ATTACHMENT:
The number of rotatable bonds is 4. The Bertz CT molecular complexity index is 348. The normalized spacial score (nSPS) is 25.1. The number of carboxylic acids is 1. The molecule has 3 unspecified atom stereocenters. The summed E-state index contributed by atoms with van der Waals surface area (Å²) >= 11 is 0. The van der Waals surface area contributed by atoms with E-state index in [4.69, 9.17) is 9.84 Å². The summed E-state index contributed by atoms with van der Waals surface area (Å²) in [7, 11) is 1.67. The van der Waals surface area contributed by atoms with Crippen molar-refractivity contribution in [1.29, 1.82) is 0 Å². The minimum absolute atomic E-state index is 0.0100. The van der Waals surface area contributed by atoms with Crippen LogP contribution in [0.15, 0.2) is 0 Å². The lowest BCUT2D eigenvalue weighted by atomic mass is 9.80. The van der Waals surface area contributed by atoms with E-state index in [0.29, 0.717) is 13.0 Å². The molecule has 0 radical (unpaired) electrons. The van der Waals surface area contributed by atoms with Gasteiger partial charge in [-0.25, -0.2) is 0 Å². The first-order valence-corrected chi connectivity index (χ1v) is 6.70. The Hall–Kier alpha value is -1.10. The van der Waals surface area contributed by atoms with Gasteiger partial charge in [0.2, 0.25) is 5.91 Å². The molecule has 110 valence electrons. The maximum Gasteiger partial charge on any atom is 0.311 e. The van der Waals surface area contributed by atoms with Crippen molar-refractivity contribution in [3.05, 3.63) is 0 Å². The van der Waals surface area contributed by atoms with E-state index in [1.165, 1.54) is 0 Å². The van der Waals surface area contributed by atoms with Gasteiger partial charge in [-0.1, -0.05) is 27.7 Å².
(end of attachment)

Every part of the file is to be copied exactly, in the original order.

The number of rotatable bonds is 4. The Bertz CT molecular complexity index is 348. The normalized spacial score (nSPS) is 25.1. The number of carboxylic acids is 1. The molecule has 3 unspecified atom stereocenters. The summed E-state index contributed by atoms with van der Waals surface area (Å²) >= 11 is 0. The van der Waals surface area contributed by atoms with E-state index in [4.69, 9.17) is 9.84 Å². The summed E-state index contributed by atoms with van der Waals surface area (Å²) in [7, 11) is 1.67. The van der Waals surface area contributed by atoms with Crippen molar-refractivity contribution in [1.29, 1.82) is 0 Å². The minimum absolute atomic E-state index is 0.0100. The van der Waals surface area contributed by atoms with Crippen LogP contribution in [0.15, 0.2) is 0 Å². The lowest BCUT2D eigenvalue weighted by atomic mass is 9.80. The van der Waals surface area contributed by atoms with E-state index in [0.29, 0.717) is 13.0 Å². The molecule has 0 radical (unpaired) electrons. The van der Waals surface area contributed by atoms with Gasteiger partial charge in [-0.25, -0.2) is 0 Å². The first-order valence-corrected chi connectivity index (χ1v) is 6.70. The Hall–Kier alpha value is -1.10. The van der Waals surface area contributed by atoms with Gasteiger partial charge in [0.2, 0.25) is 5.91 Å². The molecule has 110 valence electrons. The maximum Gasteiger partial charge on any atom is 0.311 e. The van der Waals surface area contributed by atoms with Crippen molar-refractivity contribution in [3.05, 3.63) is 0 Å². The van der Waals surface area contributed by atoms with E-state index in [1.165, 1.54) is 0 Å². The van der Waals surface area contributed by atoms with Gasteiger partial charge in [-0.1, -0.05) is 27.7 Å².